Wednesday, June 09, 2010

It's Not All Bad

Following is a note from a friend and fellow United States Army Reserve Officer serving in Iraq. He is a Civil Affairs officer working as a liaison between Iraqi officials, contractors, the U.S. Government and a myriad of other agencies and organizations. This is a tough job but I can think of no one better qualified to do it than my friend, "Tijuana" (call sign).

"I can’t believe it is June already. Time is going by very fast.

In the last 30 days I have started to get to know my job fairly well. We have processes in place when dealing with the Provincial Governor’s Team (with action item lists). I have a reconstruction engineering team that works to ensure we spend Iraqi money before we spend US Government money. I have met quite a few mayors, deputy mayors, muktars, sheikh’s and other leaders in these communities. I feel like we are engaging at the right level to make a difference. In our spare time, we recommend projects and help with local businesses like setting up internet cafĂ©’s for profit, bridal shops, sewing associations that benefit widows and a few others that are in-work. I am currently the project manager for 28 projects worth over $600k (some Iraqi funded, some US funded).

The work is rewarding and very time consuming. I have spent the last week at our Tal Afar branch office sitting in for the Team Leader while he is on vacation. Being integrated so closely with the district and sub-district governments really adds flexibility and being able to propose new ideas quickly. The good always comes with the bad, I was stuck out at a checkpoint on the Syrian border in very austere conditions for a night trying to get back to our branch office yesterday so I am just now catching up on my workload.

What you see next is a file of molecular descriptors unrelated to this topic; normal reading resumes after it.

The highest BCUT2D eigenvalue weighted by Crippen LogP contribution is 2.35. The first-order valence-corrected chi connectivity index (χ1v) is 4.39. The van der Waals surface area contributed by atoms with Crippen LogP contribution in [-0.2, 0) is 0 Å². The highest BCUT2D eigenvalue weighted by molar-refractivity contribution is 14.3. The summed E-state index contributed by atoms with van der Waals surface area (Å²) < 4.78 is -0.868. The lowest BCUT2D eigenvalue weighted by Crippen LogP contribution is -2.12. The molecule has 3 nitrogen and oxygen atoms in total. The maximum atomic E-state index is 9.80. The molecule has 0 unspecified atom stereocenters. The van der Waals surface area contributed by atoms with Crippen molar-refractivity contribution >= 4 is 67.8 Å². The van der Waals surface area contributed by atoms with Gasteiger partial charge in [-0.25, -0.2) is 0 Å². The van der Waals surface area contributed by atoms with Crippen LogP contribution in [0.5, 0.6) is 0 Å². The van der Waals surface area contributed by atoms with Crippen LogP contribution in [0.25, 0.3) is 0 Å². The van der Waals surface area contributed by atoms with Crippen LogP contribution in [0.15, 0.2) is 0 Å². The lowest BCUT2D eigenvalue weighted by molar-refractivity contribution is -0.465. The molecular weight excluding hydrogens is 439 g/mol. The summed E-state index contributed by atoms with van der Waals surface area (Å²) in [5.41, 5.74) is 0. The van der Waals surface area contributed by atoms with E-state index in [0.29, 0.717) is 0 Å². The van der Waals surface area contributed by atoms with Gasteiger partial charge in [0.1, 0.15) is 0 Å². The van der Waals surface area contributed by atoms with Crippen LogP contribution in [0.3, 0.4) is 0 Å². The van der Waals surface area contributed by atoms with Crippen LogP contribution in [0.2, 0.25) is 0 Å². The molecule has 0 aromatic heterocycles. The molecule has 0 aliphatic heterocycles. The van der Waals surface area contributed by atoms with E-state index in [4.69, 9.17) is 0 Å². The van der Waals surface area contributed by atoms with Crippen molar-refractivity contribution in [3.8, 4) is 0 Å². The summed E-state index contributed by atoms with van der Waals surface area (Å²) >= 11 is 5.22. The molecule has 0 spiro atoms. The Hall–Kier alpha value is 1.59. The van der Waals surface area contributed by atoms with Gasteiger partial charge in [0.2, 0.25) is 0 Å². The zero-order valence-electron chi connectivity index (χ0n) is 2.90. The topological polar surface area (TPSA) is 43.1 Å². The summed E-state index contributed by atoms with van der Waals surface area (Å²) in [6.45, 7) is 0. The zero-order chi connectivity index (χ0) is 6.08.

Things are moving fast and the drawdown is happening all around me. Mid-tour leave will be here in less than 3-months – can’t wait. "

-- Tijuana

It's great to hear news from someone with "boots on the ground," particularly when it is positive. It is far too easy to get sucked in by all the sensationalism that is on network television and in print media. Dispatchs such as this give us reason for hope and optimism.

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